Mar 7, 2013
Are you ready for a new “connected business reality”, with mobile networked usage becoming the norm for heavyweight information-analysis applications, such as business intelligence and its cousin Big Data?
Mobile BI builds upon the timely convergence of better WAN and mobile connectivity, BYOD and more powerful mobile devices, and new data analysis tools. Its aim is to give senior executives and line-of-business managers ready access to BI information in order to make quick and timely business decisions.
BI is all about making huge volumes of data easier to dig through, analyze, and act upon, so it relies a lot on creating graphs and charts, and linking information together via dashboards. That’s why the growth of mobile BI has depended upon the growing acceptance of smartphones and tablets — for users to benefit from mobile BI, they must be able to navigate dashboards and guided analytics comfortably, so high-resolution touchscreens fronting multicore processors are a distinct advantage.
There are other gating factors though, most notably security, as well as the issues around data volumes and connectivity. In particular, mobile BI really needs at least 3G mobile data, is even better with 3.5G (HSPA) and 4G, and should benefit further from WAN optimization technologies such as latency mitigation.
For a minority, mobile BI will be nothing new, as some smaller BI players have offered it for a few years now. However, many early attempts were quite basic — emailed reports, for instance, or slow, browser-based views into a server application. For example, back in 2008 an Aberdeen Group report found that, even among ‘best-in-class’ companies, the most widely adopted mobile BI schemes involved automated alerts or static content delivered by email.
So what has changed to allow analysts such as Ovum’s Fredrik Tunvall to declare that “mobile BI has finally arrived”, while Forrester principal analyst Boris Evelson declares that “Mobility is no longer a ‘nice to have’ – it will become the new BI mantra”?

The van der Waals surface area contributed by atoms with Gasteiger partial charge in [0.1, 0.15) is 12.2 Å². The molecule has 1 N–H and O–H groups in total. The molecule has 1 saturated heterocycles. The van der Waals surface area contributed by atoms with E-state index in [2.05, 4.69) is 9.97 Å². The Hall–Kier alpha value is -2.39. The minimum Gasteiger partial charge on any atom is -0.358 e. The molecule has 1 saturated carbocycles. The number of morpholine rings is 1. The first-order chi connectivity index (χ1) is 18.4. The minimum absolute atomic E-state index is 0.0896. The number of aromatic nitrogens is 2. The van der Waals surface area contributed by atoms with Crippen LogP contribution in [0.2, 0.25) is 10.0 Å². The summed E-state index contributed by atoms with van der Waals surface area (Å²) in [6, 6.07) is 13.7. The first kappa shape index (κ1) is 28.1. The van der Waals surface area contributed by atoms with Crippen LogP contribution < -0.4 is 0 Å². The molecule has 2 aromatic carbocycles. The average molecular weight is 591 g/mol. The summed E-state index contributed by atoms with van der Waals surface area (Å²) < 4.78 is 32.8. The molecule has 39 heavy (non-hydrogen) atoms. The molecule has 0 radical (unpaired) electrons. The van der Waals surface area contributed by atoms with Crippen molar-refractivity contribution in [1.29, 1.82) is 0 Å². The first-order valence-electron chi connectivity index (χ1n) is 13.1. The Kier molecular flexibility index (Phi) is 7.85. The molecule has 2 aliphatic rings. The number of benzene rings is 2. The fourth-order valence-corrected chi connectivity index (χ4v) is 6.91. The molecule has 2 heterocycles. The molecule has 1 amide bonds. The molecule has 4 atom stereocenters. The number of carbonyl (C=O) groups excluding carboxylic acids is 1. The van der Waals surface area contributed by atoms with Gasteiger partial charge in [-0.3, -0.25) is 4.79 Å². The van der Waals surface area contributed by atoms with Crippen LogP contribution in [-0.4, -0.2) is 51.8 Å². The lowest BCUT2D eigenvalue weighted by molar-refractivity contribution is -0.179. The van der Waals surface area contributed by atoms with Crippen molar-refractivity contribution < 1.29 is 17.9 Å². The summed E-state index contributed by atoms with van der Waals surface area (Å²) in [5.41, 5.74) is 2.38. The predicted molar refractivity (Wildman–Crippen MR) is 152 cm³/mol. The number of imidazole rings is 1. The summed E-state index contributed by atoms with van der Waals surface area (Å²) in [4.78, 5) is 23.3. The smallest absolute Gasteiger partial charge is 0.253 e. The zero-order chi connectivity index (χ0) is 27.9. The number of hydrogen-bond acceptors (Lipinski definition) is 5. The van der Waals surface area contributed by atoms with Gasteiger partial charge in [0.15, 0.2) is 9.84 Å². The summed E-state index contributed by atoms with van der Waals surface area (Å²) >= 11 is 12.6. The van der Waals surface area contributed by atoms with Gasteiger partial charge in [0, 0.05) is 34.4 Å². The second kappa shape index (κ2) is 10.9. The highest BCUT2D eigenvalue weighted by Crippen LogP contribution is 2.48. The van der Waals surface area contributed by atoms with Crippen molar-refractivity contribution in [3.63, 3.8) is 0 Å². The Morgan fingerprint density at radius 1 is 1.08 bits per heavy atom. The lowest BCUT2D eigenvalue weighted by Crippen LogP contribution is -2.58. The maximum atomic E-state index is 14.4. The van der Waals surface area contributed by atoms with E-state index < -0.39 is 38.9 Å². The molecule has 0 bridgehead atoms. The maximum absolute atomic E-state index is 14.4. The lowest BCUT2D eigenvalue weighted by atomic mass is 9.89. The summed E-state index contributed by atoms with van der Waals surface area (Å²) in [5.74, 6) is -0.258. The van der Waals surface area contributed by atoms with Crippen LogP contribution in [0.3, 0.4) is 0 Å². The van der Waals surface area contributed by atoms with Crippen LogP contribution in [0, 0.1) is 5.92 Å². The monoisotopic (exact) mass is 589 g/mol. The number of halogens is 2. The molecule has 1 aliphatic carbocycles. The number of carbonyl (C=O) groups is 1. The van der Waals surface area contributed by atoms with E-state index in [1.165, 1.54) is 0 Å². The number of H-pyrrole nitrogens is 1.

For one thing, it’s the growing support of the BI gorillas — SAP, IBM Cognos, Information Builders, MicroStrategy, and SAS are among those with native or hybrid apps for mobile devices. (Ovum notes that Apple iOS and Android are much better supported today than BlackBerry or Windows Phone/Slate, but that will surely change with the high-profile launch of BlackBerry’s Z10 – and with Microsoft itself being a major BI player.)
More importantly though, it’s that new analytical software, more powerful mobile hardware, and faster mobile connectivity have all converged, and it has happened at pretty much the same time that businesses have run out of easy (or even middling-to-hard) wins in the battle to cut costs and become more competitive.
In addition, there is a lot more to like about taking BI mobile, besides being always connected. For example, developers are already linking in mobile features such as GPS location to enable geospatial analytics — tailoring a query to your location. Forrester’s Evelson says he also expects to see other mobile features become the norm for BI in general, such multiple visual query methods, animated displays, and integration with other enterprise mobile ERP applications.
From the networking perspective, this is yet another application to stress both your WAN and your outbound connectivity in general. If you are already supporting other mobile enterprise apps, and perhaps BYOD as well, then you should already be well on course. Bear in mind though that mobile BI could be at least as latency-sensitive as, and far more data-heavy than, anything else you have that is mobile.
Image credit: RebeccaBarray (flickr)